When we started our business, we didn’t seek ‘crowd-funding’. When you support a small business, you are providing ‘crowd-funding’ in exchange for goods and services. The owners aren’t asking for ‘free-money’ for a niche item that doesn’t apply to you. They’re in your community. The business (or organization) is generously contributing to improve the available options for goods and/or services in your community. It might not be for you, today, but would you like for the business to be there when you need it? Would you like to have the business available to your family, friends and neighbours? Then ‘crowd-funding’ (people or families each supporting. a little) in exchange for products is a win-win. It keeps the business going for when you, your family and friends need it.
A friend of ours was so excited and proud for us (when we opened) that we were creating a real business, that would make change in our culture, that would make the statement: You deserve better. He said where he lives, people do ‘crowd-funding’ for the most meaningless, selfish, niche and preposterous things (his words, not mine). For example: He had a friend who wanted to collect funds for a ‘Cat Café’. If you’re a cat-lover, this is the place where you go with your cat-lover friends to discuss cat-loving or read fluffy books in thin sweaters, or discuss your next hipster trend. Pretty sure this is where goat-yoga came from.
Putting our name out there and Starting is hard. The approach we took was to build the building, pick the concept (healthy foods, real ingredients), thinking that there must be more people who want ‘better’, and get working. Taking the time to try products, see what you like, interact with our current culture, see where you want to go, and see how we can help… That’s what we’ve done. That’s market research.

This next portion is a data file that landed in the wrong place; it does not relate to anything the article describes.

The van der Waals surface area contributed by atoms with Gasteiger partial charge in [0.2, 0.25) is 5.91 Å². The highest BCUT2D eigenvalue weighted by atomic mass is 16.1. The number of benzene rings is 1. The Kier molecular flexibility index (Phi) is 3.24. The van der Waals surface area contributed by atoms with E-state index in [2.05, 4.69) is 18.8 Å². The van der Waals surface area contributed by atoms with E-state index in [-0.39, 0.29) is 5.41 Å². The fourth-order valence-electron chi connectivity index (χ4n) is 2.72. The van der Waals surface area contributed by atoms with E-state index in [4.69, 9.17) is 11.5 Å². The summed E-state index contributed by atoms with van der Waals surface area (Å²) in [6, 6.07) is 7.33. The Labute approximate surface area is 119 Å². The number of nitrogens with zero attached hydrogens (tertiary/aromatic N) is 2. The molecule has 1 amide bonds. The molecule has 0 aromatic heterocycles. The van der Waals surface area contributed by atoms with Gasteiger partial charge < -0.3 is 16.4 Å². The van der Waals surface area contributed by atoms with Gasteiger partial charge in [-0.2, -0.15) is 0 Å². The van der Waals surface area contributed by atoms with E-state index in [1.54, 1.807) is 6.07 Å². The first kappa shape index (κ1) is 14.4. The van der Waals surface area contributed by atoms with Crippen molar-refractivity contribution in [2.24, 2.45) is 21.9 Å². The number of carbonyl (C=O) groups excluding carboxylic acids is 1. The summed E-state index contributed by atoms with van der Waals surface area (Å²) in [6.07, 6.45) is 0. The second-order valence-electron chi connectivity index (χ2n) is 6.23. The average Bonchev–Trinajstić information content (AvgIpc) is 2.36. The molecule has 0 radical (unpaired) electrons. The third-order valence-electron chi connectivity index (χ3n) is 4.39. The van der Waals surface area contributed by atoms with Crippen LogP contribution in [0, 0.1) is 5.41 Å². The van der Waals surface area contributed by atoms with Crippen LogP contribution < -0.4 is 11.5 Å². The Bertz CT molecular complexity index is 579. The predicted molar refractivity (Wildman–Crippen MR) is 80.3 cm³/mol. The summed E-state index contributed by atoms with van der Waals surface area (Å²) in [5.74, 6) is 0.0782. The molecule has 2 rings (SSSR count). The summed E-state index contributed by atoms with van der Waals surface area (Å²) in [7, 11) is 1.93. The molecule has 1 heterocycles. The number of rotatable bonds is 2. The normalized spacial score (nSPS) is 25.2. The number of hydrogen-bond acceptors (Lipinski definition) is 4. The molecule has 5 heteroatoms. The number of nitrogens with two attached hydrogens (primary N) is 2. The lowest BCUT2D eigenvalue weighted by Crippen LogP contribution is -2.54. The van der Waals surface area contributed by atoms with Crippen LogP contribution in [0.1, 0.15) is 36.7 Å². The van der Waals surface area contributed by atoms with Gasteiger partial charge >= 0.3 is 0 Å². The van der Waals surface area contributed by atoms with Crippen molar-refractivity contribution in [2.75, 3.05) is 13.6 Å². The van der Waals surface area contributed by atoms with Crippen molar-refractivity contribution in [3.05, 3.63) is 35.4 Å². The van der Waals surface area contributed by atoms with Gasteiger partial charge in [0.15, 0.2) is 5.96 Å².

‘Crowd-funding’ is often approaching your family and friends and saying ‘hey, here’s my idea, can I use your money to start?’ There are A LOT of great crowd-funded ideas out there that address cultural gaps. Non-profits for example (e.g. collecting funds to match or leverage government funds to build a rehab in your home town where there is a need) – that’s great crowd-funding. That should be community-wide crowd-funding. It shows commitment from the community for future investors (including government) to get on board. It’s a signal.
That said, the example my friend used is that he gets a different actual crowd-funding request from a different hipster-friend once a week. Unfortunately it’s for Cat-Café‘s and Goat-Yoga. Does it address a social-problem? No. It doesn’t. Does it address a social need? (Is there a gap in your town or culture?) – This is perception. I would argue no-one ‘needs’ a Cat-Café or Goat-Yoga.
This guy I found as an example made a pretty amazing ‘gun’ that shoots flies with table-salt (https://fundchaser.com/crowdfunding/the-most-ridiculous-crowdfunding-campaigns-that-were-extremely-successful/). His journey was interesting. He asked for $15,000 to research the project and was funded to over $500,000 because he was addressing something that MANY people would be affected by.